AUDIT EXPECTATION GAP
The collapses of corporate giants such as Enron, HIH or One.Tel, even though after they were having a favourable audit opinion on their financial reports indicate that there is incompleteness in the process of Auditing. The purpose of this research essay is to discuss ‘audit expectation gap’ and explain the role of external auditors in the HIH and One.Tel collapses and how the actions of those auditors affect adversely to the stakeholder perceptions. Finally, this essay will suggest number of recommendations required to minimize or close the audit expectation gap.
First, let’s look at the definition of Audit Expectation Gap. Lee, Ali & Bien (2009) defined AEG as “difference between what the public expects from an audit and what the audit profession accepts the audit objective to be.” For example every audit is subject to an audit risk. Part of this audit risk cannot eliminate even though we perform the audit with the lowest level of materiality. So “accounting profession argues that one cause of the expectation gap is the public’s failure to appreciate the nature and limitations of an audit.” (Frank, Lowe & Smith 2001) These limitations are unavoidable. Furthermore, Lee, Ali & Bien (2009) mentioned that the AEG is “critical to the auditing profession because the greater the unfulfilled expectations from the public, the lower is the credibility, earnings potential and prestige associated with the work of auditors” (Lee, Ali & Bien 2009). Another unavoidable limitation is related to the fraud detection. “An auditor is not bound to be a detective, or, as was said, to approach his work with suspicion or with a foregone conclusion that there is something wrong. He is a watchdog, but not a bloodhound” (Vanasco 1994). On the other hand part of this AEG can be preventable. Those are the issues arise in related to the professional independence and the auditor’s competency and care of duty and diligent. To get a thorough understanding of this concept of Audit Expectation Gap let’s look at the role of auditors in HIH and One.Tel collapses.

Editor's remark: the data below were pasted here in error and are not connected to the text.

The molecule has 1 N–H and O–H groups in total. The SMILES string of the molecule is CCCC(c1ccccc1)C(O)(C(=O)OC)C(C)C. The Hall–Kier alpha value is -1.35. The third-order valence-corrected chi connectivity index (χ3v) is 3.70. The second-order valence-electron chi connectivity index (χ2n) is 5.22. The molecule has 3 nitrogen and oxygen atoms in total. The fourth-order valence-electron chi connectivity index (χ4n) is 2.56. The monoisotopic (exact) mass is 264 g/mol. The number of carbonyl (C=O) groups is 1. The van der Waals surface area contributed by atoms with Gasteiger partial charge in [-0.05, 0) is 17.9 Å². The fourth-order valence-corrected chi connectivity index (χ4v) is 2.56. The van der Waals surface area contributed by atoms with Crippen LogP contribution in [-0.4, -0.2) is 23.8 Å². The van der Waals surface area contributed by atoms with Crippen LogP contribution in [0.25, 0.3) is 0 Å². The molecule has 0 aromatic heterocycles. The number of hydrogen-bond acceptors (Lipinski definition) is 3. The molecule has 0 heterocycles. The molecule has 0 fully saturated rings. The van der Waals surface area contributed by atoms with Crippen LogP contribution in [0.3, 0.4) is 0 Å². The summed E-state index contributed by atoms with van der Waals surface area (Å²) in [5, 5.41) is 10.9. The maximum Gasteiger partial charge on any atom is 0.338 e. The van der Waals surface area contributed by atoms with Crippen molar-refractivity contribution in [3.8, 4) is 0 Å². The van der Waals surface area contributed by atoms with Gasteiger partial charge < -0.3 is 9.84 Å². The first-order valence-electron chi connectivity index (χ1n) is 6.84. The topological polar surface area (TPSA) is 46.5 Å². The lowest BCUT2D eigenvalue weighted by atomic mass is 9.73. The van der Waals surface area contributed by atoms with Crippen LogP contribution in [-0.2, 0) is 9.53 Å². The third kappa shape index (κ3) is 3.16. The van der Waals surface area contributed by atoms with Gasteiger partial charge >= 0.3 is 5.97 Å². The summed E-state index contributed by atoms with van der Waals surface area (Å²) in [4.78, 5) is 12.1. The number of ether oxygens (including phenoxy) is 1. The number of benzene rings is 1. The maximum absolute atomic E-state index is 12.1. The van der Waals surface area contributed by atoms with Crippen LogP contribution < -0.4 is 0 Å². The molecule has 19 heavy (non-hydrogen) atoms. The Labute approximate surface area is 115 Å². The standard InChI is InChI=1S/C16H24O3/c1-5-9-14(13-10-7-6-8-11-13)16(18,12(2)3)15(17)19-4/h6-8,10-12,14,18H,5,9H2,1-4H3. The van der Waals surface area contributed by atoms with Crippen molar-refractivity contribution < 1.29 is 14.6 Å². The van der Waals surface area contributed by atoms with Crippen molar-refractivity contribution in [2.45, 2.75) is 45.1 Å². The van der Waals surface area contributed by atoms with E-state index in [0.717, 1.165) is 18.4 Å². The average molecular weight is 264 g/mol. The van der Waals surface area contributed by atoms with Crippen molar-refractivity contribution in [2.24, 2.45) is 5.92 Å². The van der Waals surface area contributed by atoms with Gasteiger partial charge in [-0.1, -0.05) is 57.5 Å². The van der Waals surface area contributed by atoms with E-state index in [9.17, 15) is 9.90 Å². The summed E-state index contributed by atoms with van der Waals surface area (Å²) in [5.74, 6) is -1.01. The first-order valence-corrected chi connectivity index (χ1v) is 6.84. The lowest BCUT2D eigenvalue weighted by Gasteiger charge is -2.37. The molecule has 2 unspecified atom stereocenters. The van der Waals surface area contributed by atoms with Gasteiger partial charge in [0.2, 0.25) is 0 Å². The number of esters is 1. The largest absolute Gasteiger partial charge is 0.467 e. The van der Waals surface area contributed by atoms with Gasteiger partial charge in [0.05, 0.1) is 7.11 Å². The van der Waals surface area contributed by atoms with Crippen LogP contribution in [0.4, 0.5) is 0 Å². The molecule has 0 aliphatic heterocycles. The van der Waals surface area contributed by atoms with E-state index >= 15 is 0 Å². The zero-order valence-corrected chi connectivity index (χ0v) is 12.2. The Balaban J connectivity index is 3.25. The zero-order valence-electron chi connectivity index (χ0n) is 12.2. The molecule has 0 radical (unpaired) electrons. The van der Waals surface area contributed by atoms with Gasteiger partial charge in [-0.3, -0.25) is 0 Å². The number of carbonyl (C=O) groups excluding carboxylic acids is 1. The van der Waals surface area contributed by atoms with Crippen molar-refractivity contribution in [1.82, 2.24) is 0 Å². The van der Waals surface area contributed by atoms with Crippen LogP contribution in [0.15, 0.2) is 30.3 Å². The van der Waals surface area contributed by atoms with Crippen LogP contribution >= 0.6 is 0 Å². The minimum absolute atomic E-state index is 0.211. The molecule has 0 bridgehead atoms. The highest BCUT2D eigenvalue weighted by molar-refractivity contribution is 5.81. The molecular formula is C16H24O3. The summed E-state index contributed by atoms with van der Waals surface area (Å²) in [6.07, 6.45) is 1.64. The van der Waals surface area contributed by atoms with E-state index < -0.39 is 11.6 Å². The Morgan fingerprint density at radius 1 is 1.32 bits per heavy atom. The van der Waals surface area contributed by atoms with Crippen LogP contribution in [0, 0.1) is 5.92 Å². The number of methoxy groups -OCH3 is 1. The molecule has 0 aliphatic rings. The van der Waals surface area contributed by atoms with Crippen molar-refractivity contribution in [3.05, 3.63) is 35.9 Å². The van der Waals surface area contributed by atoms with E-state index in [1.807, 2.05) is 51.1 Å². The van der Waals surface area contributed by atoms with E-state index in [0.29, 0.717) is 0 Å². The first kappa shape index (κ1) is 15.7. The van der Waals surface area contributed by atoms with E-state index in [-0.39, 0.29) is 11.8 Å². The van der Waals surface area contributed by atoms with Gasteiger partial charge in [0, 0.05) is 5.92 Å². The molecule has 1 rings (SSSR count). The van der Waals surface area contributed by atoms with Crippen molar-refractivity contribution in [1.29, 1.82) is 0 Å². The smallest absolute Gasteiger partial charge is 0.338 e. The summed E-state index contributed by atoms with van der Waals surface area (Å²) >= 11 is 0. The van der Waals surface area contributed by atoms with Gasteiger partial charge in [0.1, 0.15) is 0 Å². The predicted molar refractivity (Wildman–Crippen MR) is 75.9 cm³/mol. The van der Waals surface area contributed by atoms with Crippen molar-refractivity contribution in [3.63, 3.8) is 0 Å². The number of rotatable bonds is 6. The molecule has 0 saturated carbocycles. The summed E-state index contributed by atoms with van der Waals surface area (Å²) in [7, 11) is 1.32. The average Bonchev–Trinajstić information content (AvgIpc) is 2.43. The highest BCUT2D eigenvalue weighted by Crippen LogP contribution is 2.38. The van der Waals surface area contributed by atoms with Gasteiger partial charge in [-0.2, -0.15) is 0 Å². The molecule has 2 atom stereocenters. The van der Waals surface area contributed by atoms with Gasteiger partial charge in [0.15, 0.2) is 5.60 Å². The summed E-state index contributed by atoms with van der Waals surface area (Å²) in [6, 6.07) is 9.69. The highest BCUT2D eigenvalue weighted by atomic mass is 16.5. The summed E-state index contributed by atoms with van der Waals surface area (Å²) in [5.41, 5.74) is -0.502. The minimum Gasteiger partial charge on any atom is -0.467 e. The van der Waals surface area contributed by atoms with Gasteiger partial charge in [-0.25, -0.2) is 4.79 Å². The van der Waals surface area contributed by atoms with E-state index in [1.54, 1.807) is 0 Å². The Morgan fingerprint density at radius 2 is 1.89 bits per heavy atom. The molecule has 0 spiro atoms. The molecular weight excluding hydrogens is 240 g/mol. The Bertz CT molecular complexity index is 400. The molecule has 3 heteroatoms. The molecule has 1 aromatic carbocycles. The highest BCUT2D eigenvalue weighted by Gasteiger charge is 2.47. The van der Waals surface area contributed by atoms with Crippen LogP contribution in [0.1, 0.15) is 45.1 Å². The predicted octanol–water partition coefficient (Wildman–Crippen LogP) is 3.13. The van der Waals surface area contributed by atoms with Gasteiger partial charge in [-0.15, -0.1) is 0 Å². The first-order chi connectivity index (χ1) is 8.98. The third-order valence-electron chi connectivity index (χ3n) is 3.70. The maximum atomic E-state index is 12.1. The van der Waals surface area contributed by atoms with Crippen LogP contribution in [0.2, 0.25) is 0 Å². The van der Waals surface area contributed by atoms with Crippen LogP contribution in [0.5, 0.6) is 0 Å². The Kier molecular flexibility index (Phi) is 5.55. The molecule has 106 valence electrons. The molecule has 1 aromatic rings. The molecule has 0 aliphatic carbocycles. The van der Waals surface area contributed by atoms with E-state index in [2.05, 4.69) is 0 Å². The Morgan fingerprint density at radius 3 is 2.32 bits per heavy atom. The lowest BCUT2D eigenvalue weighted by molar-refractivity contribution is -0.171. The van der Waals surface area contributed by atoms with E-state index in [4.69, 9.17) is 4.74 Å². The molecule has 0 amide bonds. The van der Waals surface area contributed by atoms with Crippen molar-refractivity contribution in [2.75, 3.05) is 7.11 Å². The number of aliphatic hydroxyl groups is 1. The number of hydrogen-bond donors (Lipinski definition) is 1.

Apparently, the cause for the HIH collapse was an issue of professional independence. “Investors who place value on auditor independence believe that independence in fact is present and also they believe independence has a desirable effect upon the quality of audits” (Nieschwietz & Woolley 2009). “Auditor independence and the appearance of independence are fundamental to an effective audit” (Lipton 2003). Arthur Anderson, the auditor for HIH had many threats to their independency. “the HIH board had three former Andersens partners, one Andersen partner was the chair of the board and continued receiving fees under a consultancy agreement, a partner was removed from the audit team after meeting with non-executive directors in the absence of management and Andersens derived significant fees from non-audit work which gave rise to a conflict of interest with their audit obligations” (Lipton 2003). Since Arthur Anderson is earning big bucks form their consultancy firm by giving consultations to HIH, they haven’t perform their audit in the interest of stakeholders. They have just pleased the management of HIH. So it is important to note that professional independency is key issue as far as the AEG is concerned. Furthermore, Collapse of One.Tel unveils another problem relates to audit opinions.